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What are the top concerns for Australian stakeholders?

The launch last October of a “supreme council” on international education in Australia, the International Education Advisory Council (IEAC), was an Australian government plan to try to encourage innovative solutions to bolster its beleagured international education industry. Now, the council has released a discussion paper on a five-year plan for “sustainability and quality” in Australia’s international education sector, and submissions from the sector make interesting reading.

How to keep attracting a diverse, satisfied international student population that are not would-be migrants? The sector has spoken...

Effective regulation was needed after a decade of a major growth – an annual compound growth rate of 17% between 2002 and 2011

Concerns over cumbersome legislation crushing innovation and a new “Genuine Temporary Entrant” test figure highly among stakeholders keen to ensure Australia’s industry can retain its pioneering edge. Nearly every submission calls for national recognition of the value of the sector (AUS$16 billion); some demand public acknowledgement of this. Strong statements on agent regulation are also made.

The point of the discussion paper is to draw out insightful comment on where to go next, following already extensive review – notably the Baird review and the Knight review; all the recommendations of this latter Knight review were adopted by the government.

These included major changes to the visa system to ensure easier access for tertiary-level students (albeit with a safety check by immigration authorities), focusing the compliance burden on host institutions but also making access to the employment market seamless for graduates (of the same tertiary-level institutions).

In 2011, more than half of all international students commencing in HE had followed a prior study pathway, either Elicos or VET

The establishment of the Tertiary Education Quality and Standards Agency (TEQSA), a regulatory and quality agency for HE, and Australian Skills Quality Authority (ASQA), responsible for vocational (VET) qualifications and courses, built on the Baird Review’s emphasis on effective regulation.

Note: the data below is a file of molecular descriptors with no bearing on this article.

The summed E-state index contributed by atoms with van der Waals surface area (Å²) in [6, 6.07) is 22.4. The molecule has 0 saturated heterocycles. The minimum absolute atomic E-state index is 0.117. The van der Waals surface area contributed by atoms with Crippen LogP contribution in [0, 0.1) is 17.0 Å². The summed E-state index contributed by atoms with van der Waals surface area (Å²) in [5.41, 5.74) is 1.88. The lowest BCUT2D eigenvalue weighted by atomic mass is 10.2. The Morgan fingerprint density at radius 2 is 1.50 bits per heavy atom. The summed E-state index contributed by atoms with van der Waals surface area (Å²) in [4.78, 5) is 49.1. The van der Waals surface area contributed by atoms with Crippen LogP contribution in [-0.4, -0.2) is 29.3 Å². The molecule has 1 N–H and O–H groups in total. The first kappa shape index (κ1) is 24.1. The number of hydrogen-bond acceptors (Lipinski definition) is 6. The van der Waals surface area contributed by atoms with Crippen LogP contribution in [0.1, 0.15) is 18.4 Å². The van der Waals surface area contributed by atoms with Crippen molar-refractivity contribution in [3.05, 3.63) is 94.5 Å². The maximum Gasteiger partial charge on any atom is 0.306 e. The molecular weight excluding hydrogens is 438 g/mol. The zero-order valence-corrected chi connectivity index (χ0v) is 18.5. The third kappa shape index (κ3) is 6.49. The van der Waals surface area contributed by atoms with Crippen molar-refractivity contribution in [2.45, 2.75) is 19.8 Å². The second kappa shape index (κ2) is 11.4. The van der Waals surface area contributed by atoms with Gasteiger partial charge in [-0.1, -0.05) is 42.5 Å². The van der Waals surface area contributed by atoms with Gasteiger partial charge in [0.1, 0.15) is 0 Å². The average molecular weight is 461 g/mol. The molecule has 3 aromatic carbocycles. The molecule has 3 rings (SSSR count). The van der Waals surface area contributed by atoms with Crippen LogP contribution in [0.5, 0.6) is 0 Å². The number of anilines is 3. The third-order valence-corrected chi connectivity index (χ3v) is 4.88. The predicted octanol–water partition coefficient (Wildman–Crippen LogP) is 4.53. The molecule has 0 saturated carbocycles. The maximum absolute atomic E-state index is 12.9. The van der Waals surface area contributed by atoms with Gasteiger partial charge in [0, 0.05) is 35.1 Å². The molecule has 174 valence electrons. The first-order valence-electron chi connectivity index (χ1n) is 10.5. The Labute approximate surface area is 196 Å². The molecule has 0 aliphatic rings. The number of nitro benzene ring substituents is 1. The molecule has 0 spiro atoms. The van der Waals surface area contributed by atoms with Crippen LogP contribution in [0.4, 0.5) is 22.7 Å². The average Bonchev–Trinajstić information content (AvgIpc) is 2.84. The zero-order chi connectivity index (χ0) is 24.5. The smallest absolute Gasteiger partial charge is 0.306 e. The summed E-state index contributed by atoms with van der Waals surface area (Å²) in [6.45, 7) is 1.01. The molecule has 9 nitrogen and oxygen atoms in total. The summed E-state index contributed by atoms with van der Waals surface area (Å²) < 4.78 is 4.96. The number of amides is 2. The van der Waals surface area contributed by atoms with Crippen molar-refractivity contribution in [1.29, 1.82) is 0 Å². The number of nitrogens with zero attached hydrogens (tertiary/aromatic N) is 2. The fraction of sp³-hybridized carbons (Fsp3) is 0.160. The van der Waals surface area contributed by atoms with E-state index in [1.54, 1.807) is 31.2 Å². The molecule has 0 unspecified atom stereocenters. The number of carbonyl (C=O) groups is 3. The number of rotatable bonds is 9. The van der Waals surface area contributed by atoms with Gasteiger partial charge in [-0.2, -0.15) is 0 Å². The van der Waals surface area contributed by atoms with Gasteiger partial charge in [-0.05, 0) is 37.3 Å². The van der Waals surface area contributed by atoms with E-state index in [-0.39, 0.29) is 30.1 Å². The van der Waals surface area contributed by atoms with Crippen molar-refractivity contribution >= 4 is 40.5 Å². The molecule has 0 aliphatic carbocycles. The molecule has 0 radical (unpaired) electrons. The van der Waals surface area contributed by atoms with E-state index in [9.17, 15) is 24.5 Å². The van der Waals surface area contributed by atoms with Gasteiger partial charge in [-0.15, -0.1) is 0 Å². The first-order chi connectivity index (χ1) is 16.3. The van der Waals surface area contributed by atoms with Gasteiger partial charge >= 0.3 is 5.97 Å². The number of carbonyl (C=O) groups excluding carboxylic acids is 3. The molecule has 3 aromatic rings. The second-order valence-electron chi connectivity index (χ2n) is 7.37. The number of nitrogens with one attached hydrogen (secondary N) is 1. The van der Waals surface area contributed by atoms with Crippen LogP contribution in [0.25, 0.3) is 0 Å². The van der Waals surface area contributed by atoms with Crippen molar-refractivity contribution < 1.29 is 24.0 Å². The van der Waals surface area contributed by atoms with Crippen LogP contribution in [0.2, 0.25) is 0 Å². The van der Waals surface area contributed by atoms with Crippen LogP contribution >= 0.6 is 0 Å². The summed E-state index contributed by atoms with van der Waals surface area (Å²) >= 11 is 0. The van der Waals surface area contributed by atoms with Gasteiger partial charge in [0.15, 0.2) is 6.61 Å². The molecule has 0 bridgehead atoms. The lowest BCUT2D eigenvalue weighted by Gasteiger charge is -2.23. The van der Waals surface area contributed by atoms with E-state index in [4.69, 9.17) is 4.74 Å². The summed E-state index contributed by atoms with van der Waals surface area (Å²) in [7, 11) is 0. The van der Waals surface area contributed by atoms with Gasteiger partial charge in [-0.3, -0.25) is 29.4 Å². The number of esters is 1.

This was needed after a decade of a major growth – an annual compound growth rate of 17% between 2002 and 2011, as noted by Austrade’s Quentin Stevenson-Perks – which meant the sector outgrew its regulatory confines.

Elicos and vocational

While these changes were welcomed, those representing the Elicos (English language intensive courses for overseas students) sector call for more extensive implementation of the new rules on work rights and visa issuance (a pilot extension is in the pipeline). And visa statistics, detailed extensively in the discussion paper, underline just how important this sector is in the bigger picture.

Australia is keen to promote itself as an education destination that prepare and enables students to work in a global economy ©ATC

In 2011, more than half of all international students commencing in HE had followed a prior study pathway, either an Elicos or VET (vocational education and training) programme before transferring on, and Elicos is also a robust stand-alone sector, as underlined by English Australia (EA).

“Is locking young adult students into a defined study pathway educationally sound practice?”

VET has been considered as the most poorly-regulated of the sectors within international education, although this should be changing. But Skills Australia notes that greater transparency of information is needed: “Around 85% of international VET students are enrolled with private providers, [but] national VET statistics are only being collected on publicly funded training”.